Declaration of Arbroath, 6 April 1320

"We hold these truths to be self-evident, that all men are created equal, that they are endowed by their Creator with certain unalienable Rights, that among these are Life, Liberty and the pursuit of Happiness."
Declaration of Independence, 4 July 1776

3. Scotland: Pub blaze fireman 'died to save lives of others'

Pub blaze fireman 'died to save lives of others'
MORE than 20 people rescued from a tenement building as a major blaze ripped through a pub owe their lives to the bravery of a firefighter who died at the scene, a fire chief said last night.
Ewan Williamson, 35, was killed when a floor in the Balmoral bar in Edinburgh collapsed yesterday. The residents, including a baby, were rescued from the three-storey tenement above the pub in the city's Dalry Road.

Brian Allaway, chief fire officer with Lothian and Borders Fire and Rescue Service, said his force had been left "absolutely devastated".

He added: "The people who were rescued would not have been rescued if he had not been there."

Mr Williamson, from Edinburgh, is survived by his mother, two sisters, and his girlfriend.

In a statement last night, the family said: "This has come as a horrific shock to the family. Ewan was a wonderful, kind, sporty and outgoing person who was loved by everyone. He loved the fire service. We would ask that the public remember members of the service who risk their lives every day."

Mr Allaway said: "Our service is a very close-knit community and we are all absolutely devastated by this loss. The thoughts of every single member of this service are with the firefighter's family. This is a tragic day for us."

He added that morale among crews on the scene was "pretty low" but added: "The firefighters are behaving professionally." He also said counselling would be available. "We will give our firefighters every support they need."

Another firefighter who was injured and taken to hospital was allowed home last night. Fire crews were called shortly after midnight yesterday and about 70 firefighters and 16 fire engines rushed to the scene.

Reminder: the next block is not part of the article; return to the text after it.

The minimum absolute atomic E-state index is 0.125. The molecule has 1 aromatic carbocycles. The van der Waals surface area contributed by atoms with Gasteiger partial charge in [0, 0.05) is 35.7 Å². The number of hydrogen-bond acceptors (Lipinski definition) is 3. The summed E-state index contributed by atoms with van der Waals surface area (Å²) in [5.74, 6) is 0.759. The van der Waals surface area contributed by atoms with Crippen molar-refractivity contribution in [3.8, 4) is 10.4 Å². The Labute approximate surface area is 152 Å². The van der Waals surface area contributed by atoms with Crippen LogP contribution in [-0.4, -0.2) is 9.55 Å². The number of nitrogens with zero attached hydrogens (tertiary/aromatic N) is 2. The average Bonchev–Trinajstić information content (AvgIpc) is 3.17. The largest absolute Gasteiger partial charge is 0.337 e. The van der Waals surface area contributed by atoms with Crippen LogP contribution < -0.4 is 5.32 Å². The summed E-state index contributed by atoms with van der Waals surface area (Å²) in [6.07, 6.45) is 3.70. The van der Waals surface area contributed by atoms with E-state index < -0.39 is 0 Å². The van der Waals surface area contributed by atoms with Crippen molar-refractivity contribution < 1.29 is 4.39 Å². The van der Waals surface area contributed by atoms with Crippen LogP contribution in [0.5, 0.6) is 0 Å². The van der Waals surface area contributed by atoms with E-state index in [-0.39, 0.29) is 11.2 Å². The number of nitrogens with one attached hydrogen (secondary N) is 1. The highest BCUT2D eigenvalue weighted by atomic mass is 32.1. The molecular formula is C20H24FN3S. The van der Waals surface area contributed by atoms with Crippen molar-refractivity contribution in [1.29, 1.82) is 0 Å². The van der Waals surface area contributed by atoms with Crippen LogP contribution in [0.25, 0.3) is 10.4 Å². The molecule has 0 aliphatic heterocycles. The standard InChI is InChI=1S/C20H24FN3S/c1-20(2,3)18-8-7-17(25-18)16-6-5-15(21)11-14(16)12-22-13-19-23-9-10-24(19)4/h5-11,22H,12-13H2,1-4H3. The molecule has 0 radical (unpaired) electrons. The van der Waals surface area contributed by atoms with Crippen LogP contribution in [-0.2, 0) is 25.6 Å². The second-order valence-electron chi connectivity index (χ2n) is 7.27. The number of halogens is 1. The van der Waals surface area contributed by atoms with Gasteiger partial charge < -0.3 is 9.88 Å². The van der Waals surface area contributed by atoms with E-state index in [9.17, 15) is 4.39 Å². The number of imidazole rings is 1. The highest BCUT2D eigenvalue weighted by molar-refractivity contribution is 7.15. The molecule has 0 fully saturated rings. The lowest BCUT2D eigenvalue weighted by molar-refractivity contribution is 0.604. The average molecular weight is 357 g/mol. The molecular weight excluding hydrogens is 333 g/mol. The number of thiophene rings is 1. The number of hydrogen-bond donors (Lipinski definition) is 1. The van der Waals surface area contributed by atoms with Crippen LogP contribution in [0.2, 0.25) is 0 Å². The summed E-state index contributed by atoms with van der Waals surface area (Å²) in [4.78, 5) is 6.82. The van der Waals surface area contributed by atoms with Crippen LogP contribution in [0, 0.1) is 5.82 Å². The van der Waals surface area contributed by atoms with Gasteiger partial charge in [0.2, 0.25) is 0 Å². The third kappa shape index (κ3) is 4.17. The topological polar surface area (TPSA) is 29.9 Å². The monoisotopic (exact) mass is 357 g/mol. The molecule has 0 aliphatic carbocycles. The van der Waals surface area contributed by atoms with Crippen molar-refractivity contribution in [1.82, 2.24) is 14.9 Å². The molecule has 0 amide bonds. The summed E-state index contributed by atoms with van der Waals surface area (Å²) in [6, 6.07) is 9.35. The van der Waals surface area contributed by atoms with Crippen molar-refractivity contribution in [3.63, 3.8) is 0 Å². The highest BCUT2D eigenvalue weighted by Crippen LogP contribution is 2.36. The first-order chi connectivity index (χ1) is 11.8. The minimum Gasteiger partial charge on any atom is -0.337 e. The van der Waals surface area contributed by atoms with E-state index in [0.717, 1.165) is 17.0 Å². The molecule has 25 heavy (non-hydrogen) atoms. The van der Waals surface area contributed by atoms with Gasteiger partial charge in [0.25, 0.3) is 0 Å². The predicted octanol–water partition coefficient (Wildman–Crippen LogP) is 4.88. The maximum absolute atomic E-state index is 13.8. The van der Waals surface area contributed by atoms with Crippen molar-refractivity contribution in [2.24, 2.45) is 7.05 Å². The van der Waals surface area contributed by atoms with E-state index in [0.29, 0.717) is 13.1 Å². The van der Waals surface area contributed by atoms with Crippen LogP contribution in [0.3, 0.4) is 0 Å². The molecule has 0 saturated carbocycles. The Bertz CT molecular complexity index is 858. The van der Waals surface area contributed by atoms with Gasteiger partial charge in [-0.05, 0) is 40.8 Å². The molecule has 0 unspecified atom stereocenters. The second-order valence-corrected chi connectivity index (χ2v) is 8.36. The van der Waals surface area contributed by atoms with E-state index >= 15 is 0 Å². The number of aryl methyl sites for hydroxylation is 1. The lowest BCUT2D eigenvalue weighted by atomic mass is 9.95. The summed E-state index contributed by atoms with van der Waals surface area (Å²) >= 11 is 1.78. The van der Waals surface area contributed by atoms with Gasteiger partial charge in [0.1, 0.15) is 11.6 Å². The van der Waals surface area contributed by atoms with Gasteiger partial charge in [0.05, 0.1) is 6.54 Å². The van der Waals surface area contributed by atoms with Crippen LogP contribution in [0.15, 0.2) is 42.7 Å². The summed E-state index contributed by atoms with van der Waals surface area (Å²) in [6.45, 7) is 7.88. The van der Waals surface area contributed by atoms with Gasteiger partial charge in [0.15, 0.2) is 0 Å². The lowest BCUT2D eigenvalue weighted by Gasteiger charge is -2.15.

"A couple of paramedics pulled a firefighter out the window. He had breathing apparatus on but there was no attempt to revive him and they covered his face with a blanket.

"You understand the risk that they take but it is quite shocking to see a firefighter pulled out dead like that."

As the fire continued to smoulder yesterday, 12 hours after it started, and with around 14 fire engines and 30 firefighters in attendance, residents spoke of being woken by the smell of smoke.

Mary O'Neill, 67, who lives in Dalry Road, said: "It's an absolute shame that someone with such a noble job loses his life like that. My heart goes out to the poor man's family.

"I woke up in the middle of the night with the smoke but thought it was teenagers mucking around. Then a neighbour told me it was a fire.

"I put on my dressing gown and went as fast as I could to Downfield Place where my niece and her husband live to make sure they were safe and bring them to my flat."

The cause of the blaze is not yet known, but deputy chief fire officer Alex Clark, who was the incident commander, said it appeared to have started in the basement of the bar, which was closing at around that time.

Mr Clark said: "Investigations will be going on to fully ascertain how the fire started."

A spokesman for the fire service last night said the fire had been extinguished and that over the next few days investigators would try to establish how it started. Both the fire service and police are involved in the investigation, along with the Health and Safety Executive.

Tributes to Mr Williamson were posted on the website last night. One, from Caroline Marsden, read:

"My thoughts are with you, your family and colleagues at this sad time. May you now be at peace xxx".

Another, from Sue Heaney, said: "Rest in eternal peace."